Kaleidoscope woes

I’m making a kaleidoscope quilt. Pinned it up at the workshop and it seemed to be fine. Each of the 15 columns of pieces were taken down, in front of witnesses, in order.  A classmate pinned each column together in the order they needed to be sewn together. Each column was then separated by a paper plate and secured.

Sounds like as idiot-proof a plan as could possibly be. Right?


I understand how I managed to turn column 10 upside down, thereby sewing the pieces together exactly backwards. I can even imagine that it was theoretically possible for two of the packs of pieces could have mystically changed plates with each other. (which appeared to have happened)

But how did every other piece in column 1 need to be placed next to its partner in column 8?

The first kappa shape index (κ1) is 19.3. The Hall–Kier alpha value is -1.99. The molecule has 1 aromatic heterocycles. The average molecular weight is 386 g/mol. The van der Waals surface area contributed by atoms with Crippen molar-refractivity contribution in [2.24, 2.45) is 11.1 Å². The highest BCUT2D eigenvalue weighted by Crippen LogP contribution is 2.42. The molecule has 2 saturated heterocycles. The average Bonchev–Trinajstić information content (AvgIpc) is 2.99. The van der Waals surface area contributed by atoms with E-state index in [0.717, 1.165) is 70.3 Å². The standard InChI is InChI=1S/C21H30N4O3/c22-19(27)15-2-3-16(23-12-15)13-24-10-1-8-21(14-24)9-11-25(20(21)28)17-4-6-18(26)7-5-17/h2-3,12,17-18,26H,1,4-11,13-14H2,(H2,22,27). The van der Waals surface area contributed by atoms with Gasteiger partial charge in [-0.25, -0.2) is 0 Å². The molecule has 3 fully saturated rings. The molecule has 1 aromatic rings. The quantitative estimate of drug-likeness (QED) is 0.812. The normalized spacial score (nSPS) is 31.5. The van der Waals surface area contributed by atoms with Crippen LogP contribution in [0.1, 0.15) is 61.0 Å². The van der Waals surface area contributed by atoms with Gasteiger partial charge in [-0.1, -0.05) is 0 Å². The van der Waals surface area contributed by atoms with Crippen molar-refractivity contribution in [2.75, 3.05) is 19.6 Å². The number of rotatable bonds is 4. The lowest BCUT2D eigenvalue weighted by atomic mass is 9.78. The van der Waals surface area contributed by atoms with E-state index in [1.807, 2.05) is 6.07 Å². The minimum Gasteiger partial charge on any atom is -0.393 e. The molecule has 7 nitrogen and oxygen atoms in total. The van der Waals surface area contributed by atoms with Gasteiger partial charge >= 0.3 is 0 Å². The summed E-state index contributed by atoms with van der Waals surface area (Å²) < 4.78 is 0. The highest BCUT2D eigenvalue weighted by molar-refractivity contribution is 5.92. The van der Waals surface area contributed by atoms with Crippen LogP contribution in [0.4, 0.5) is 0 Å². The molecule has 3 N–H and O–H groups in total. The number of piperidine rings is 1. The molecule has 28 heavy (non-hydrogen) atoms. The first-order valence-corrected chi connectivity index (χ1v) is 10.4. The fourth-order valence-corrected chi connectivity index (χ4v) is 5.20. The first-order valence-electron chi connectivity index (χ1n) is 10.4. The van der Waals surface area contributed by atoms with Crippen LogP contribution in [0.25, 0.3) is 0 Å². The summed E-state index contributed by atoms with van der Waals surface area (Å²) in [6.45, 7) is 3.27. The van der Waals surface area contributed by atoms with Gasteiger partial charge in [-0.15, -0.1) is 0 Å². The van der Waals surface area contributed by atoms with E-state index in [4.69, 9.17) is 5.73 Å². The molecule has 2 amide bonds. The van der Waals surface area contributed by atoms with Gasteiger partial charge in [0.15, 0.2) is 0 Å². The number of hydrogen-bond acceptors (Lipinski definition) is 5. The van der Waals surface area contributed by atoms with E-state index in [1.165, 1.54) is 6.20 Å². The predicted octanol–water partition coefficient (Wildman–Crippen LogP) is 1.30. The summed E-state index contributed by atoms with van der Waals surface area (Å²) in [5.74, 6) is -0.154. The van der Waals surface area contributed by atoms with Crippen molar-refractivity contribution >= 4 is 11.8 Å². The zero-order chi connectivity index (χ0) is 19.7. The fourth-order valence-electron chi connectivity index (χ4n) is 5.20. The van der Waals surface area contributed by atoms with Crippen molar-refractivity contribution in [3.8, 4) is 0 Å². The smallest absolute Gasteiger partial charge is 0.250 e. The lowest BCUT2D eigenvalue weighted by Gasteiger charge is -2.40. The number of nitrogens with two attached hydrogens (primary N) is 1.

Good thing I have a really great seam ripper.



Filed under Quilting

2 responses to “Kaleidoscope woes

  1. So many options for disaster: helpful people, two edges/two seam options to each piece in a column, working in two locations. I’m pleased to hear that only column 10 is messed up. Next time put up the quilt backing first and pin the design to that and roll it up to transport and then open it up at your house. Nothing moves.

    Why is column 1 sewn to column 8?

    • and that is the real and true question, Diane. Especially since only half of the motifs go there. And upon closer inspection, a few other columns aren’t quite right. But onward I go, and by lunch I should have them all sewn together.

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